"The owner," announced the agent, a golf-course refugee whose cream-colored Rolls Royce -- replete with dopey vanity plates -- was parked outside, "is Jerry Brown."
That explained the empty space.
We took in the details: the brass fire pole (did Jerry slide down or was it merely a prop in his self-actualization exercises?); the cozy mezzanine office with its balcony cantilevered over the fire-engine area below; a disconcertingly large stash of "We the People" buttons from Campaign '92. Were the well-heeled prospective buyers assembled here familiar with Jerry's grassroots effort? Were they even familiar with the People? Politics has a karmic way of coming back to get you: The fat cats Jerry spurned with his campaign-donation limits of $100 were the very folks he now hoped to unload his overpriced firehouse on. The place's recent drop in asking price -- from $1,400,000 to $1,195,000 -- may have reflected an upper-class boycott in retaliation for Jerry's populist pranks.
The firehouse's aura drew me to its separate and quaintly named cook house and past the open-air breakfast terrace. Had Linda Ronstadt drunk her fresh-squeezed here while Jerry sipped his yak-butter tea? In the living room I came upon "buyers" thumbing through artfully arranged back issues of Architectural Digest featuring the Brown firehouse. The realtor noted the room's magnificent handcrafted bookcases, but seemed reluctant to discuss their contents. Perhaps battles with her headstrong teenagers had dampened her enthusiasm for Hesse and Casteneda.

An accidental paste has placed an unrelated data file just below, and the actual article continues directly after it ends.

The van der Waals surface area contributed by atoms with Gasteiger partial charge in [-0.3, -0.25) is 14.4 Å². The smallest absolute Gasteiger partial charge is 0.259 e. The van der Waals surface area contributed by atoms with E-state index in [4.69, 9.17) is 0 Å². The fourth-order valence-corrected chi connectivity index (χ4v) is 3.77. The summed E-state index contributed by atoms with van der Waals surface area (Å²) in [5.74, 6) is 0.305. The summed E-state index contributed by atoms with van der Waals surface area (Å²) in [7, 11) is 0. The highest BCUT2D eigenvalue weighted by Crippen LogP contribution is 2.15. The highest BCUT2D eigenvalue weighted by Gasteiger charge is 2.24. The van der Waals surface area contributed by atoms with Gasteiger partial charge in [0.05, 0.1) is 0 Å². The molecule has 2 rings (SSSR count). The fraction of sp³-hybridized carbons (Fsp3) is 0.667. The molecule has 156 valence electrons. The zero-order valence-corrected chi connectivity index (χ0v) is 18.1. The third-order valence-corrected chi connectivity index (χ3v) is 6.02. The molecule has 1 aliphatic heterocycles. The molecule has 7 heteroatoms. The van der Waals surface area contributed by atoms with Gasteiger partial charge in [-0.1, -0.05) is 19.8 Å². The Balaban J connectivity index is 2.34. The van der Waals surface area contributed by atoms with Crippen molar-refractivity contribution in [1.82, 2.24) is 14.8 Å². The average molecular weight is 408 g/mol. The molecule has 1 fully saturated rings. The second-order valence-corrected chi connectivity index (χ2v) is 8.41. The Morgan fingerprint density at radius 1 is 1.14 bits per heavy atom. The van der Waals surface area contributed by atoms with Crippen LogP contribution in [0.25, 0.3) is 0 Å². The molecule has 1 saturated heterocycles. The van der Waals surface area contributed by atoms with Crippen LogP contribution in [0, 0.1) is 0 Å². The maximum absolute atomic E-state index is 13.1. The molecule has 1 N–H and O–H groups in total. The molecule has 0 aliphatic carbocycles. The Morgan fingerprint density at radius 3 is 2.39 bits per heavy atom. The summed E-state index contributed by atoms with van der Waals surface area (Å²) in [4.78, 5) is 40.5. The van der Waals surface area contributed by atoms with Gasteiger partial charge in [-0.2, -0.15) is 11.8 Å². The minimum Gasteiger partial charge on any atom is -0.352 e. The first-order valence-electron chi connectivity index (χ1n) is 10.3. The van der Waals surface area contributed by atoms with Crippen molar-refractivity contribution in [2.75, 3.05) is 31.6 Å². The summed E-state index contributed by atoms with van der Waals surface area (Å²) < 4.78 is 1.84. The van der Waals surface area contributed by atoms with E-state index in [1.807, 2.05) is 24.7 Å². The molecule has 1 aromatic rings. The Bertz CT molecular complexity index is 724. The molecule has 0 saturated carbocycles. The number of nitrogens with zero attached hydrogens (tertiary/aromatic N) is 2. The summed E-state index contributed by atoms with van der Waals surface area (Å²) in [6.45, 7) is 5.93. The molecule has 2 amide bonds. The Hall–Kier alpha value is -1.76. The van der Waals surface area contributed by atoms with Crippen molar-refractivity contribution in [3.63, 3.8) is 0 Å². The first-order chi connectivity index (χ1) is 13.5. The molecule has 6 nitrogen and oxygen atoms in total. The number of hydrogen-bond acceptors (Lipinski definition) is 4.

I found my wife in Jerry's bedroom, gazing at an elegant cherry bed frame flanked by exotic Asian sculpture and simple floor matting. Here Jerry must have cavorted with gorgeous yoga freaks, with long-legged co-eds concerned with politics, with acrobatic, macrobiotic beauties. Jerry was one Yale law grad who had no time for Gennifer Flowers.
And then I saw it: the closet, a miniature replica of the firehouse itself, the kind of item Neiman-Marcus made two of each year and still couldn't sell. With its mirrored windows and carved eaves, that closet/house cost more than any home I would ever own. Zen and Birds of Appetite demanded that I open the doors. There they hung like sleek manta rays: the famous Armani suits. (I assumed that the telltale Pendleton work shirts were already in Jerry's new home in Oakland.) This man, with his firehouses big and small, his graying temples and Eastern religion, this man was my better. This man was everyone's better. I pressed the sleeve of one of his slate-blue suits to my lips and returned to my wife's side. "Come on, hon," I coaxed. "It's getting dark."
"Later," she murmured absently. "I'll join you later."
On moving day, I ambled by the "Sale Pending" sign and wondered if Jerry suffered any of the wistful regrets most feel at such departures. I hoped to glimpse him working on his karma: offering beers to the moving men or lending a hand to keep down costs. The firehouse doors were open: I spotted three men, but there may have been more back in the cook house. It was warming up and beads of sweat formed on the movers' faces. It was midday and those people already looked tired -- oui, the people.